The rest of the cast do very well. Alec Newman plays the villain of the piece, Dr Julius in full on, manic mad scientist mode. The other supporting cast all also fare very well. They include Pamela Salem (Toos in The Robots of Death, as well as The Face of Evil and Remembrance of the Daleks) as  Hollywood actress Loretta Waldorf, Jane Slavin as Nelly and Andrée Bernard (The Shakespeare Code) as an almost would be companion to the Doctor, Lulu Hammersmith. We also have  Big Finish regular John Banks as both the (K9 Sat-Nav'd) Cab Driver and the Director of Fires of Fate. The action is perfectly directed by Nicholas Briggs.
 
I found there were obvious comparisons between the 2D monsters here and in Jamie Mathieson's Peter Capaldi led Flatline. Its a shame that there couldn't have been a small connection between the two, even a throwaway line, but I suppose that's rights for you.
The Silent Scream is a great addition to the Fourth Doctor's audio adventures, and is available now from Big Finish as a CD or download.




Doctor Who: Horror Of Fang Rock - BBC AudioBookmark and Share

Thursday, 23 March 2017 - Reviewed by Matt Tiley
Doctor Who and The Horror of Fang Rock (Credit: BBC Audio)
Based on the novelisation by Terrance Dicks
Read by Louise Jameson
Running Time - 180 Minutes
Available now

I was barely seven years old in September 1977 when Horror of Fang Rock first aired, and I can remember that, like most Doctor Who of that era - it terrified me. Since first watching the story I have never been able to look at a lighthouse without thinking of the occupants being electrified by a terrifying, angry green blob with tentacles. A visit to Portland the following year was a particularly traumatic experience.

Of course, when you are seven everything can seem terrifying. Back in the 1970's 'special' effects weren't anything like we have now, but they still captured the imagination well enough. I've bought the story twice since, once on VHS which was of course later replaced by a nice shiny DVD, with lots of extras. Yes, when viewed as an adult, you can easily see that the effects now look shoddy - but the story still thrills, and Horror Of Fang Rock still remains one of my all time favorite episodes of Who, and is one that I am always happy to revisit.

Horror Of Fang Rock is the quintessential base under siege story that Who has always done so well. The base is of course the lighthouse, with the men in charge of it, and a small assortment of disposable characters from a wrecked ship being menaced by an alien threat. Of course, this is no ordinary alien. This is our first real glimpse of a Rutan, the sworn enemy of the Sontarans the two races having been at war for longer than either species can remember. Rutans are shape shifting aliens who here demonstrate a skill for killing humans by electrocution. In their natural form they resemble a glowing green ball with tentacles, but through the power of shape shifting, they could resemble anyone. Or in this case, maybe just old Reuben, the curmudgeonly lighthouse keeper.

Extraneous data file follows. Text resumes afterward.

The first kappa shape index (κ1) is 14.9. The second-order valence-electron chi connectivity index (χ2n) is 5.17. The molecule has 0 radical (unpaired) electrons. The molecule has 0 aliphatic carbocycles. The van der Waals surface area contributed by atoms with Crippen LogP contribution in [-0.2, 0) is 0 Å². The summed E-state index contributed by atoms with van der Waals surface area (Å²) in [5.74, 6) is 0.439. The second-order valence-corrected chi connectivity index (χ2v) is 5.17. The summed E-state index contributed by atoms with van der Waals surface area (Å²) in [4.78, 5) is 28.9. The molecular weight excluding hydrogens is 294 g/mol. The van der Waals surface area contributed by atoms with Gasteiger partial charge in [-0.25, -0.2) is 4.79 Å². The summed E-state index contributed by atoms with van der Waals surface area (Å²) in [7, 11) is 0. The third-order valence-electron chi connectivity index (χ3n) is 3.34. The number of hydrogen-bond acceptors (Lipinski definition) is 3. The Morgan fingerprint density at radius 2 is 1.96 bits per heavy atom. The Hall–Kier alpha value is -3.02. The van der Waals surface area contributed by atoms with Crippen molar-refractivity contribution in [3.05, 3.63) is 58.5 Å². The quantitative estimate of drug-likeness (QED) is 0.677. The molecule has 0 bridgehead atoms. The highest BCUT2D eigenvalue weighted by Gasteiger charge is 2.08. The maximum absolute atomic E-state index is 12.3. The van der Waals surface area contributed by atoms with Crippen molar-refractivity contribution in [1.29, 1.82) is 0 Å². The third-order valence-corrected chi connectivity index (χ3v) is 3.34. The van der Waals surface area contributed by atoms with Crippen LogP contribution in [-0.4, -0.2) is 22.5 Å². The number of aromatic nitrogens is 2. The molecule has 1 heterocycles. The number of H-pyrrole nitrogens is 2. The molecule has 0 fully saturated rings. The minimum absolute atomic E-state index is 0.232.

Like most young Who fans of the time, I feverishly collected the Target novelisations, and I can remember reading Horror of Fang Rock until the print was almost worn off of it's pages. The joys of the novelisations were of course that you could revisit your favorite stories whenever you wanted to. There was no video then, and hardly any repeats, so you read the book, and somewhere between what you remembered, and your imagination, you were able to relive every detail. Rather wonderfully though, with the help of the author's  own realisation of the tale based on what was broadcast, you often got a lot more material to fuel the imagination, and Terrance Dicks was particularly skilled at adding his own flair.

Listening to this audio transported me back to a version of the tale, and this version was visually so much more stunning that the original broadcast. Dicks always laid out a scene perfectly. A good example here is the Rutan itself. There is a moment in the show when old Reuben the Rutan reverts to it's original form - a lump of green plastic, with tentacles that was lit from the inside, which shuddered with anger and made some scary crackling noises. Which was good enough to ensure that the seven year old me plonked himself behind the sofa, awaiting Mum letting me know that the monster had gone. But just have a read of the description that Dicksput in the novelisation:

"In place of Reuben's form there was a huge, dimly glowing gelatenous mass, internal organs pulsing gently inside the semi-transparent body. Somewhere near the center were huge many faceted eyes, and a shapeless orifice that could have been a mouth."

Now seeing THAT on the telly in 1977 would have given cause for my seven year old self to need some serious therapy. With a tiny bit of prompting, the imagination can be a wonderful thing.

Louise Jameson here reads the novelisation, and she does a fantastic job. She steps back into the role of Leela of that time with ease, and it's because of this that the reading is really brought to life. Jameson also manages to differentiate between the various characters dialogue perfectly. I was also very impressed by the sound effects used throughout, and found myself sometimes looking around to see where a noise was coming from, only to rather sheepishly realise it was coming from my headphones.

Spread across three discs (the story is also available to download), and coming in at 180 minutes, you really do get great value for money on this telling of an absolute gem of a story. This audio is a must listen for fans of the era.